When she’s itty bitty and blond, wearing ribbons and curls and an aura of money, she’s adorable and vulnerable, the tiny, innocent heart of our culture. But when the little girl comes from the working class, she’s something else. Just what, and why so little is said about it, are the questions Valerie Walkerdine asks in Daddy’s Girl, a book about how we see young girls, how they see themselves, and how popular culture mediates the view.
Walkerdine’s study looks at little girls on television and in the movies, in advertisements and popular songs. In figures from Annie to Shirley Temple in any number of her plucky poor girl roles, she shows us little orphans saddled with the task of representing the self-sufficient working class on the one hand and the loveable object of middle class charity on the other. The real working class girl, whose fantasies feed on a strange mix of these images and the rest of what popular culture offers, with all its glamorized sex and violence, is also the object of Walkerdine’s attention. Reflecting on her own working class roots and taking us into the homes and the confidence of working class girls today as they watch television and movies and listen to popular songs, she gives us a sense, at once troubling and poignant, of the portrayal and manipulation of little girls as a canny part of the production of civilized femininity.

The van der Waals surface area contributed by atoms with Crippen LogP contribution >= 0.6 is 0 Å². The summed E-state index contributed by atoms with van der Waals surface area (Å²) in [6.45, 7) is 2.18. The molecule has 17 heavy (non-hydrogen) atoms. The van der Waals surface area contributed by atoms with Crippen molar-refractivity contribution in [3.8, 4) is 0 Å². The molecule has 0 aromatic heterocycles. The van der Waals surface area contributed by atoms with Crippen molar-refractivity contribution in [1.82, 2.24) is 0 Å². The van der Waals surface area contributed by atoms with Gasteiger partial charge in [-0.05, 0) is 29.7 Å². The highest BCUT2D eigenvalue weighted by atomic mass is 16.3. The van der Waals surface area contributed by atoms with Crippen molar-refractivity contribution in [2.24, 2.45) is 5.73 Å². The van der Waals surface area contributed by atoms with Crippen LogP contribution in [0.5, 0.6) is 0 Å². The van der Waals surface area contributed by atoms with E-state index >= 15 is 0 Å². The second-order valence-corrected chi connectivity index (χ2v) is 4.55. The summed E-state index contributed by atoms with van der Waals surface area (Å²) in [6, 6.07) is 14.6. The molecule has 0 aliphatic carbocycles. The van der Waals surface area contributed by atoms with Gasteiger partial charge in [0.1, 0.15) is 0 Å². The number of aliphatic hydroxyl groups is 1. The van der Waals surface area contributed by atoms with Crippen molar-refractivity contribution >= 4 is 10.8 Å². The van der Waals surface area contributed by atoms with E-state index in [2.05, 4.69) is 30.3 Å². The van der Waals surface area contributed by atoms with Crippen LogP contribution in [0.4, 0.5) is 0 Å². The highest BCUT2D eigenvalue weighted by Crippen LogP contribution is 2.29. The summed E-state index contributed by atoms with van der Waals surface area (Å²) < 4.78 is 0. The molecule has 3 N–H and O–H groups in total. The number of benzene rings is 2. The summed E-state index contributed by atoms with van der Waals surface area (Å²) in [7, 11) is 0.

At the center of this work is the issue of how girl children are taught to think of themselves and how their depiction puts them in their place. This concern leads Walkerdine to questions about television and parental control, about Freud’s seduction theory and the origins of fantasy, about the political and erotic meaning of the ubiquitous gaze our culture trains on the little girl, and about academics’ approach to the subject.